India could have picked a legspinner, feels Chandu Borde

Former India captain Chandu Borde, a former legspinner himself, has pointed out that the Indian squad does not have a legspinner. All other teams possess at least one such spinner for the tournament.

Amit Mishra is the legspinner chosen by India in Test matches.   -  R. V. Moorthy

The Indian team, with a settled combination, is undoubtedly favourite to win the ICC World T20 at home but former captain and former chief selector Chandu Borde feels that they could have kept options open to pick up a legspinner.

“It’s always advantageous if you have a legspinner in the side. Our wickets help legspinners quite a bit as well as offspin. One has to be careful while hitting against the spin but how much can you experiment in T20s,” Borde, who has also been a chief national selector told PTI.

> Sachin Tendulkar impressed by M. S. Dhoni's upbeat mindset in his batting, praises the spinners in India's squad.

For India, who have all their bases covered, the problem of not picking any wrist spinner is because the cupboard is bare. In Tests, India plays Amit Mishra, who was a part of the 2014 World T20 team. But Mishra has drawbacks: not only is his fielding not upto the standards, he is slower through the air, which makes him predictable.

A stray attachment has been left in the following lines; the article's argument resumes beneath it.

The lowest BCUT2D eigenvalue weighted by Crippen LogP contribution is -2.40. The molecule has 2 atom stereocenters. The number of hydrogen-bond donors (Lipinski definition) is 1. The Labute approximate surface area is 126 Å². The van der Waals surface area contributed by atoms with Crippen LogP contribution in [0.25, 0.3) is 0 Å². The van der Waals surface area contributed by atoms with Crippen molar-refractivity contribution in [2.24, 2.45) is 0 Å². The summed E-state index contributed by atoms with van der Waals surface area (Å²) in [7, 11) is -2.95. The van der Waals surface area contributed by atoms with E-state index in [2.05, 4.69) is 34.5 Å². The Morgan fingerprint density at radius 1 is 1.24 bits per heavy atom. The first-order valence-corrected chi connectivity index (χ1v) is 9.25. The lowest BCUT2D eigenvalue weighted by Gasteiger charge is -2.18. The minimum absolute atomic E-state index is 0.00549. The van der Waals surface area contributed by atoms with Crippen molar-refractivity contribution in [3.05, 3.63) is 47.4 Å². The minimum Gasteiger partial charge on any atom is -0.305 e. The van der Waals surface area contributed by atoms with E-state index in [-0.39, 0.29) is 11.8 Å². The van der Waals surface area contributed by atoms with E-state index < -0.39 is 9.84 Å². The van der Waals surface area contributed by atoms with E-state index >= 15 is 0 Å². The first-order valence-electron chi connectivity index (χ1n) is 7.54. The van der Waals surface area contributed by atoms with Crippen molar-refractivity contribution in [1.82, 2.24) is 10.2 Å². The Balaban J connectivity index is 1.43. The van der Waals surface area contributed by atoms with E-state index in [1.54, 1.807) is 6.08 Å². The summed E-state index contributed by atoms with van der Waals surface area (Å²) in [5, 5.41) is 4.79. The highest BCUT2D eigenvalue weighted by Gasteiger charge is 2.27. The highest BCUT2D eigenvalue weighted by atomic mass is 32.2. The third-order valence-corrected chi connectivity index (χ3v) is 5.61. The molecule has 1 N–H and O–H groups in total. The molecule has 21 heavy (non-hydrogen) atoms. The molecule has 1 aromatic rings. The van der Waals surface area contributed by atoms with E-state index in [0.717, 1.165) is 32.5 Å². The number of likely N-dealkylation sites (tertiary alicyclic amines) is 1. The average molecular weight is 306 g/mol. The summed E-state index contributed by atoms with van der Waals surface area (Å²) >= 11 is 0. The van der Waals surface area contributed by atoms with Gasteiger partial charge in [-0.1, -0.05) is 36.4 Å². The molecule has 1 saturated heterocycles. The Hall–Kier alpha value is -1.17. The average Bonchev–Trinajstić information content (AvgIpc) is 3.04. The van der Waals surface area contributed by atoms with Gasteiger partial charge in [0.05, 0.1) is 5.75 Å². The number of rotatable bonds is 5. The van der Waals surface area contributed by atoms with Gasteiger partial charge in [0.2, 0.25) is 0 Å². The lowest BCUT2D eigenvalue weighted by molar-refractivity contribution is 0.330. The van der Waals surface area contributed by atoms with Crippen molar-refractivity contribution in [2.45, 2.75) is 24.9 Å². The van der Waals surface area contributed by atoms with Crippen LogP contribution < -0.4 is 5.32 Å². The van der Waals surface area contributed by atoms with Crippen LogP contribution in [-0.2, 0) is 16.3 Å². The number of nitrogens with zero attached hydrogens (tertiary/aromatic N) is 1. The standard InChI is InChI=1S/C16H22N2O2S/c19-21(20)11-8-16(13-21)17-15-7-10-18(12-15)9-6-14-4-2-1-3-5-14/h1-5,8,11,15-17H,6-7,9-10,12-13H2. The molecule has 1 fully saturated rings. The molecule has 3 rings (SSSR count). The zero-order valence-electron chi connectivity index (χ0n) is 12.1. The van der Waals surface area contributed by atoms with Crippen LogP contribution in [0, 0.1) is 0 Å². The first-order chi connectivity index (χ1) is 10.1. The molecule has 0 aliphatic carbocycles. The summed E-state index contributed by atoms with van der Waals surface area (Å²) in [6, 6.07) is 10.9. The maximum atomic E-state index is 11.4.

A legspinner’s effectiveness was shown on Saturday by England’s Adil Rashid, who arrested a belligerent New Zealand from running away with the warm-up game at the Wankhede Stadium with a three-wicket burst. The Bradford-born spinner dismissed rival captain Kane Williamson. Thanks to this triple strike, the Kiwis — who were going at 11 an over — were restricted to 169 which England later overhauled.

Moreover, >Sachin Tendulkar on Sunday said that Rashid could be effective if he varies the pace of his deliveries.

Legspinners plently

Later on the same day, South Africa’s Imran Tahir bamboozled India’s splendid player against spin and pace — Ajinkya Rahane — with a googly and cleaned him out. A look at the other major teams who are leading contenders for the title shows that they all have included a right-arm legspinner in their 15.

Even Afghanistan, which has qualified for the Super 10 with an all-win record from Group B, has got not one but two such bowlers in Rashid Khan and Samiullah Shenwari. Pakistan is led by the unpredictable but dangerous Shahid Afridi, a fine legspin exponent and an explosive batsman.

Australia has brought Adam Zampa, though it has one in captain Steve Smith who started off as a legspinner before becoming one of its top batsmen. West Indies, the most unpredictable of unpredictable teams, has also included Samuel Badree while Sri Lanka has roped in rookie Jeffrey Wandersay.

Will India regret for not including a leg-break bowler will be known as the tournament’s second phase — the Super 10 stage — gets under way here on March 15 at the VCA Stadium in Jamtha.

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